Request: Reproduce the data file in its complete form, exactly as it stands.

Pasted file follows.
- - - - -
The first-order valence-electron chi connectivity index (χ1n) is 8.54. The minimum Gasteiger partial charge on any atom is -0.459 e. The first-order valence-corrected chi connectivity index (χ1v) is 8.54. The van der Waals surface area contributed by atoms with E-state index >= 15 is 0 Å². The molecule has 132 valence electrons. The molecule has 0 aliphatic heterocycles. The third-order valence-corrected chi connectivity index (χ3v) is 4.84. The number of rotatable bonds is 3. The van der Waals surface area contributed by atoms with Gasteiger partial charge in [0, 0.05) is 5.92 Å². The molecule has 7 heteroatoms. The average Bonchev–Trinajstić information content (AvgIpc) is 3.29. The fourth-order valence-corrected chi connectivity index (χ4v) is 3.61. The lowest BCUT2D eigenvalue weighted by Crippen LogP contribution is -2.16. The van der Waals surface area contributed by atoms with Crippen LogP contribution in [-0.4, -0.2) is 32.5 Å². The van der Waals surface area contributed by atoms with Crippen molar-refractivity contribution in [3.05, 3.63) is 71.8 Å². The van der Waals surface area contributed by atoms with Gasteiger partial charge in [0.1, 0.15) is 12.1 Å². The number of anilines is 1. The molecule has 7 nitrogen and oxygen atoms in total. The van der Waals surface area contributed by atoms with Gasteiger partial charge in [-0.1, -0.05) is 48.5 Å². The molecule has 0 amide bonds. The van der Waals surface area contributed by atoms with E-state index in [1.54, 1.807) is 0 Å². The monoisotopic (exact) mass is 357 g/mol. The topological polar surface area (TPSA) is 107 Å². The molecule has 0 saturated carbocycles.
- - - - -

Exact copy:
The first-order valence-electron chi connectivity index (χ1n) is 8.54. The minimum Gasteiger partial charge on any atom is -0.459 e. The first-order valence-corrected chi connectivity index (χ1v) is 8.54. The van der Waals surface area contributed by atoms with E-state index >= 15 is 0 Å². The molecule has 132 valence electrons. The molecule has 0 aliphatic heterocycles. The third-order valence-corrected chi connectivity index (χ3v) is 4.84. The number of rotatable bonds is 3. The van der Waals surface area contributed by atoms with Gasteiger partial charge in [0, 0.05) is 5.92 Å². The molecule has 7 heteroatoms. The average Bonchev–Trinajstić information content (AvgIpc) is 3.29. The fourth-order valence-corrected chi connectivity index (χ4v) is 3.61. The lowest BCUT2D eigenvalue weighted by Crippen LogP contribution is -2.16. The van der Waals surface area contributed by atoms with Crippen LogP contribution in [-0.4, -0.2) is 32.5 Å². The van der Waals surface area contributed by atoms with Crippen molar-refractivity contribution in [3.05, 3.63) is 71.8 Å². The van der Waals surface area contributed by atoms with Gasteiger partial charge in [0.1, 0.15) is 12.1 Å². The number of anilines is 1. The molecule has 7 nitrogen and oxygen atoms in total. The van der Waals surface area contributed by atoms with Gasteiger partial charge in [-0.1, -0.05) is 48.5 Å². The molecule has 0 amide bonds. The van der Waals surface area contributed by atoms with E-state index in [1.54, 1.807) is 0 Å². The monoisotopic (exact) mass is 357 g/mol. The topological polar surface area (TPSA) is 107 Å². The molecule has 0 saturated carbocycles.